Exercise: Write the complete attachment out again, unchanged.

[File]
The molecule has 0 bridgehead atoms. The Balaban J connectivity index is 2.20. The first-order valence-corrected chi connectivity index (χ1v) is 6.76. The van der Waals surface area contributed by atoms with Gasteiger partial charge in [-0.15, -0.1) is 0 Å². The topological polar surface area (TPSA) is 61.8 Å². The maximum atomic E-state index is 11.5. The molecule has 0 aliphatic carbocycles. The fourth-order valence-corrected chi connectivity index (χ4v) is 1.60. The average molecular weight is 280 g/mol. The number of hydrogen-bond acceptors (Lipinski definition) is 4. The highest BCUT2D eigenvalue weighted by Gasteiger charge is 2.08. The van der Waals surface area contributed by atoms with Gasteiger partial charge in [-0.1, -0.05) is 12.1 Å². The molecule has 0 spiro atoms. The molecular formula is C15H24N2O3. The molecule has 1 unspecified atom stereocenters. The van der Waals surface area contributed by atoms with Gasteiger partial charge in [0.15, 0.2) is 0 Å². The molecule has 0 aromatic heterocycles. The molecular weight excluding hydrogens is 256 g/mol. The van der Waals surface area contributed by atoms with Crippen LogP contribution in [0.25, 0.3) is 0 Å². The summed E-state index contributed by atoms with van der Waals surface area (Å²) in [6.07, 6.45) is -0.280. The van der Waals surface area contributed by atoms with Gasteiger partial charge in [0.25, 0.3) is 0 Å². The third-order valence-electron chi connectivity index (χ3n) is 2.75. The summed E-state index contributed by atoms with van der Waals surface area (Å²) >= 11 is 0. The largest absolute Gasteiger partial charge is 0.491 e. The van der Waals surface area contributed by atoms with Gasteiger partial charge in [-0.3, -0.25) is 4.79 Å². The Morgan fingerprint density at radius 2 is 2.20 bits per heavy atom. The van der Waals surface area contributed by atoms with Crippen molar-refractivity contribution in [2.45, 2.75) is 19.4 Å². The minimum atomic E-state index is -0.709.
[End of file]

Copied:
The molecule has 0 bridgehead atoms. The Balaban J connectivity index is 2.20. The first-order valence-corrected chi connectivity index (χ1v) is 6.76. The van der Waals surface area contributed by atoms with Gasteiger partial charge in [-0.15, -0.1) is 0 Å². The topological polar surface area (TPSA) is 61.8 Å². The maximum atomic E-state index is 11.5. The molecule has 0 aliphatic carbocycles. The fourth-order valence-corrected chi connectivity index (χ4v) is 1.60. The average molecular weight is 280 g/mol. The number of hydrogen-bond acceptors (Lipinski definition) is 4. The highest BCUT2D eigenvalue weighted by Gasteiger charge is 2.08. The van der Waals surface area contributed by atoms with Gasteiger partial charge in [-0.1, -0.05) is 12.1 Å². The molecule has 0 spiro atoms. The molecular formula is C15H24N2O3. The molecule has 1 unspecified atom stereocenters. The van der Waals surface area contributed by atoms with Gasteiger partial charge in [0.15, 0.2) is 0 Å². The molecule has 0 aromatic heterocycles. The molecular weight excluding hydrogens is 256 g/mol. The van der Waals surface area contributed by atoms with Crippen LogP contribution in [0.25, 0.3) is 0 Å². The summed E-state index contributed by atoms with van der Waals surface area (Å²) in [6.07, 6.45) is -0.280. The van der Waals surface area contributed by atoms with Gasteiger partial charge in [0.25, 0.3) is 0 Å². The third-order valence-electron chi connectivity index (χ3n) is 2.75. The summed E-state index contributed by atoms with van der Waals surface area (Å²) >= 11 is 0. The largest absolute Gasteiger partial charge is 0.491 e. The van der Waals surface area contributed by atoms with Gasteiger partial charge in [-0.3, -0.25) is 4.79 Å². The Morgan fingerprint density at radius 2 is 2.20 bits per heavy atom. The van der Waals surface area contributed by atoms with Crippen molar-refractivity contribution in [2.45, 2.75) is 19.4 Å². The minimum atomic E-state index is -0.709.